There is something reassuring about the end of vacation. Returning to school, returning to work are normal parts of life. Like the changing of the seasons, the end of one period and the beginning of another has both the nostalgia for what was and the excitement of what is to be.
We celebrate normalcy. We are secure when we know that there is a linear progression such as from 1 to 2 to 3, from A to B to C, from July to August to September. All of these certainties are fundamental building blocks in our education and in our lives. They are the knowns which allow us to reach out to the unknowns. Without the knowns, exploring the unknowns would be risky. Without the knowns, we would feel overwhelmed with insecurity.
But what happens when our knowns come into question? What happens when the school we once felt secure in no longer provides the safety net we always counted on? What happens when the job we thought was ours disappears? The company we counted on to work for no longer exists? The country we were proud of exhibits moral decline?
I have always been fascinated by the German mathematician Georg Cantor (1845-1918) who studied briefly in Zurich. The one part of his work that intrigues me, and that I think I understand, deals with space. How much space is there between two points? We can measure the distance easily and normally with a ruler. But, if we begin with a simple measurement, reducing the size of the space in half each time, we come up with a measurement that just continues. Half of one meter is 50 centimeters. Half of 50 centimeters is… and so on. Cantor, who spent much of his life in asylums, came up with the notion of an infinity of infinities. There is always a space between two points. There is no end to the halving.
Cantor was called a “scientific charlatan,” “renegade,” and “corruptor of youth.” All of this because his mathematical theories went against what was accepted at the time. Today, for example, I am sure that in elementary science courses descriptions of atoms and molecules are vastly different from what I was taught. Quantum theory has challenged, if not overcome, traditional scientific presumptions.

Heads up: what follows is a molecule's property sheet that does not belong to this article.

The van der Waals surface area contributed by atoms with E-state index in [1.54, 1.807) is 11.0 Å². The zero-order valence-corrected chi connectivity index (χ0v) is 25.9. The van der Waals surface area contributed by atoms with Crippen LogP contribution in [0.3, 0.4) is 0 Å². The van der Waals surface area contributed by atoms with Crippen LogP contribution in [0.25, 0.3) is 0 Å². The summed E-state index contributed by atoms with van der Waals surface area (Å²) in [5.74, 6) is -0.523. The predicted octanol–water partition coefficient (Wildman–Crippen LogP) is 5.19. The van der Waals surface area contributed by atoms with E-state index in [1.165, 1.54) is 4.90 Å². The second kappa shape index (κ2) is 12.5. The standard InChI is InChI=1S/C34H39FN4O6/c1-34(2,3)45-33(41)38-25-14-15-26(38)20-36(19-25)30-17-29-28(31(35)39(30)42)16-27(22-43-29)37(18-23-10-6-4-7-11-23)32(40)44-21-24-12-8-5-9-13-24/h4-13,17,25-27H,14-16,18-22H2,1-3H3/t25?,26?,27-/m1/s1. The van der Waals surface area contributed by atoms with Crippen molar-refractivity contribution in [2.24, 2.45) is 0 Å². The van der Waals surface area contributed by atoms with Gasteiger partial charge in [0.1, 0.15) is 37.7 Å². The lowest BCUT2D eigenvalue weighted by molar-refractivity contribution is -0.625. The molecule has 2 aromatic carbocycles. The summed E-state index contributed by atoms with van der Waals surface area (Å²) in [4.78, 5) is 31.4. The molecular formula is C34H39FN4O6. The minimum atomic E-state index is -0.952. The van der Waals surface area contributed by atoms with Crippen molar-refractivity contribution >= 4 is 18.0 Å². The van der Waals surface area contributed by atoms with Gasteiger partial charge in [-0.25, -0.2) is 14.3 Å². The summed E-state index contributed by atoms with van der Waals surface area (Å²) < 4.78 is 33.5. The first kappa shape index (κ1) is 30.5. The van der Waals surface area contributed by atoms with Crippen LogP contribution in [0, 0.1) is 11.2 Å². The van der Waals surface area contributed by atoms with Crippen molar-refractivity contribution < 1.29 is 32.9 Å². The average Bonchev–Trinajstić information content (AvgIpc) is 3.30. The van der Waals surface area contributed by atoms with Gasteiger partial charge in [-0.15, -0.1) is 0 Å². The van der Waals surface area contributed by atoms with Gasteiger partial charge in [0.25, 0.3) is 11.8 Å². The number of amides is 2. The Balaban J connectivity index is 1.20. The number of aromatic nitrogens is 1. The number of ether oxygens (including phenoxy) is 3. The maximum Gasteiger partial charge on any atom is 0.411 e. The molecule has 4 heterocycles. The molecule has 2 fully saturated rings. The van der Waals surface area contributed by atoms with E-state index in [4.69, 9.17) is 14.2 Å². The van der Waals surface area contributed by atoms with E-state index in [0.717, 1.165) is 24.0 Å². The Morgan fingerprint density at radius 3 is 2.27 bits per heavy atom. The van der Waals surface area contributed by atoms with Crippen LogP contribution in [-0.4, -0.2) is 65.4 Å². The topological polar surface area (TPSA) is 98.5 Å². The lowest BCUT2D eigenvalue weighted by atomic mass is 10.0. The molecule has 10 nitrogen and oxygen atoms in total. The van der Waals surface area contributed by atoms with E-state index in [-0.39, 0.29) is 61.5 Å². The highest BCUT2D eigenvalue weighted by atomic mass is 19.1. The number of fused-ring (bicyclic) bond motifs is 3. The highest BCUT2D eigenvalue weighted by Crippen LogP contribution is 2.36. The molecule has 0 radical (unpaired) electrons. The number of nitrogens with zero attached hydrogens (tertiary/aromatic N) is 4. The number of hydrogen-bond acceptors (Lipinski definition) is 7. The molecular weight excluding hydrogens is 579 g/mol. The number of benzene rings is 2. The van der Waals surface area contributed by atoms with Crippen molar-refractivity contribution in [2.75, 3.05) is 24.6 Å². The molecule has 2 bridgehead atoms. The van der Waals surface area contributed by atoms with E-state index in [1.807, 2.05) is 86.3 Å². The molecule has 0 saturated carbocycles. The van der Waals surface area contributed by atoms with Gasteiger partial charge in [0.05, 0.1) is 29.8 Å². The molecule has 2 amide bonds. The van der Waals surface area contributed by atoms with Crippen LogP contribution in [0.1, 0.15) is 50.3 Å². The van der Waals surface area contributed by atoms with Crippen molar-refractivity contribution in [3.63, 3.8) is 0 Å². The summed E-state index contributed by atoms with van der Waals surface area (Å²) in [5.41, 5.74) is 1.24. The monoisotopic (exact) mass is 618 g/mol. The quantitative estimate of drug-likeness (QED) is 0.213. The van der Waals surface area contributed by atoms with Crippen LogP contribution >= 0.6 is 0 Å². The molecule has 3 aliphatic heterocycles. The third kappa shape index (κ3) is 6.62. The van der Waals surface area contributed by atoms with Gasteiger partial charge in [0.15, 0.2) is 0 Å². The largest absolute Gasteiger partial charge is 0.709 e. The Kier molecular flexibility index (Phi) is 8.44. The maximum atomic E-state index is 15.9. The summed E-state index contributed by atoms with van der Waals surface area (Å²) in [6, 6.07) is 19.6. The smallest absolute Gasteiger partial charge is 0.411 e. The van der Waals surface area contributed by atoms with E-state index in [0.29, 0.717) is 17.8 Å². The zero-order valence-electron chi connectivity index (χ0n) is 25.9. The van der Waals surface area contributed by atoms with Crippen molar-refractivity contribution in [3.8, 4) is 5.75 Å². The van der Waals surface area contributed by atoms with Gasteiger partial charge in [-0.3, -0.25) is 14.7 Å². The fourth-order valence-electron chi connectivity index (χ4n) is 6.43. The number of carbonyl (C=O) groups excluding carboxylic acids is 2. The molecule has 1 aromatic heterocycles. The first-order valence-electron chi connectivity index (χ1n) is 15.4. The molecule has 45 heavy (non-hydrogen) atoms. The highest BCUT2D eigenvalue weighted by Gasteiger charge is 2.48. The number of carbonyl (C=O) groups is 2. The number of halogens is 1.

What is the time gap between what is generally accepted as known and the acceptance of something different? How long did it take before it was generally accepted that the earth and the other planets revolve around the sun? How long before the abnormal becomes normal and the once-normal becomes dismissed?
If we favour normalcy, then any change is threatening. But what would happen if we saw change as the normal? The weather cycles may change because of global warming. Our jobs may change because technology has made our skills obsolete. Our country’s geopolitical situation may change because of decisions by our leaders. As Paul Kennedy wrote, the rise and fall of empires is part of cycles that we have difficulty grasping and accepting, just as Karl Marx wrote about the rise and fall of capitalism. In other words, there may even be a certain normalcy in change.
The return to school and the return to work after vacation are fundamental to our senses of time. If we extrapolated beyond linear time, however, we would uncover the possibilities that change could bring. The forces of nostalgia are very powerful. The forces against change are always there. But change is always there as well. How to balance those forces?